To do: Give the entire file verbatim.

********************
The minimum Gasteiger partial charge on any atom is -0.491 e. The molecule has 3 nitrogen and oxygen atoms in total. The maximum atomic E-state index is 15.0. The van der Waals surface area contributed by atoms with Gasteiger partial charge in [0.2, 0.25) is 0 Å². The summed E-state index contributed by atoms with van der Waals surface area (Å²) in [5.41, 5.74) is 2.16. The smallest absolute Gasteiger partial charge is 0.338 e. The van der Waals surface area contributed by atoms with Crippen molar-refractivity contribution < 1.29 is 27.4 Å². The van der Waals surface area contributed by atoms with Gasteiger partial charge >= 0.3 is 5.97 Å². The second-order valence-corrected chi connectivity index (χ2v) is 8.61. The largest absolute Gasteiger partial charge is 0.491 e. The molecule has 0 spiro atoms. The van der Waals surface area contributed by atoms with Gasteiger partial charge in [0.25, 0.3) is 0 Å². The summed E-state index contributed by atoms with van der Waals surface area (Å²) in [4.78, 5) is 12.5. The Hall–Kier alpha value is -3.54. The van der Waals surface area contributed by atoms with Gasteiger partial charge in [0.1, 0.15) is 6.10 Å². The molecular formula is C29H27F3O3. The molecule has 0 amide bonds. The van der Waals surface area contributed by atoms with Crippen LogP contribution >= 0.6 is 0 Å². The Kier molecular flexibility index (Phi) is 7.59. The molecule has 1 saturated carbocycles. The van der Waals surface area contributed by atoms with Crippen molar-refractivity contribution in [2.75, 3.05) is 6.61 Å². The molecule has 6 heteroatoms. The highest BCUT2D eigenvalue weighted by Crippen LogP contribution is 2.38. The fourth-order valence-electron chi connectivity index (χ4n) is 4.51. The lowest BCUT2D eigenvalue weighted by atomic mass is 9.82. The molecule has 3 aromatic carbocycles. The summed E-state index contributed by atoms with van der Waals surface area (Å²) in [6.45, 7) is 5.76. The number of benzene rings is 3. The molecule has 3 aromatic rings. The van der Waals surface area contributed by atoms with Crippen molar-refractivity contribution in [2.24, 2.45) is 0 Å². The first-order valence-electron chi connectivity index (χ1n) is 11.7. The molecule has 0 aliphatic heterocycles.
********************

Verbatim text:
The minimum Gasteiger partial charge on any atom is -0.491 e. The molecule has 3 nitrogen and oxygen atoms in total. The maximum atomic E-state index is 15.0. The van der Waals surface area contributed by atoms with Gasteiger partial charge in [0.2, 0.25) is 0 Å². The summed E-state index contributed by atoms with van der Waals surface area (Å²) in [5.41, 5.74) is 2.16. The smallest absolute Gasteiger partial charge is 0.338 e. The van der Waals surface area contributed by atoms with Crippen molar-refractivity contribution < 1.29 is 27.4 Å². The van der Waals surface area contributed by atoms with Gasteiger partial charge >= 0.3 is 5.97 Å². The second-order valence-corrected chi connectivity index (χ2v) is 8.61. The largest absolute Gasteiger partial charge is 0.491 e. The molecule has 0 spiro atoms. The van der Waals surface area contributed by atoms with Gasteiger partial charge in [0.25, 0.3) is 0 Å². The summed E-state index contributed by atoms with van der Waals surface area (Å²) in [4.78, 5) is 12.5. The Hall–Kier alpha value is -3.54. The van der Waals surface area contributed by atoms with Gasteiger partial charge in [0.1, 0.15) is 6.10 Å². The molecular formula is C29H27F3O3. The molecule has 0 amide bonds. The van der Waals surface area contributed by atoms with Crippen LogP contribution >= 0.6 is 0 Å². The Kier molecular flexibility index (Phi) is 7.59. The molecule has 1 saturated carbocycles. The van der Waals surface area contributed by atoms with Crippen molar-refractivity contribution in [2.75, 3.05) is 6.61 Å². The molecule has 6 heteroatoms. The highest BCUT2D eigenvalue weighted by Crippen LogP contribution is 2.38. The fourth-order valence-electron chi connectivity index (χ4n) is 4.51. The lowest BCUT2D eigenvalue weighted by atomic mass is 9.82. The molecule has 3 aromatic carbocycles. The summed E-state index contributed by atoms with van der Waals surface area (Å²) in [6.45, 7) is 5.76. The number of benzene rings is 3. The molecule has 3 aromatic rings. The van der Waals surface area contributed by atoms with Crippen molar-refractivity contribution in [2.24, 2.45) is 0 Å². The first-order valence-electron chi connectivity index (χ1n) is 11.7. The molecule has 0 aliphatic heterocycles.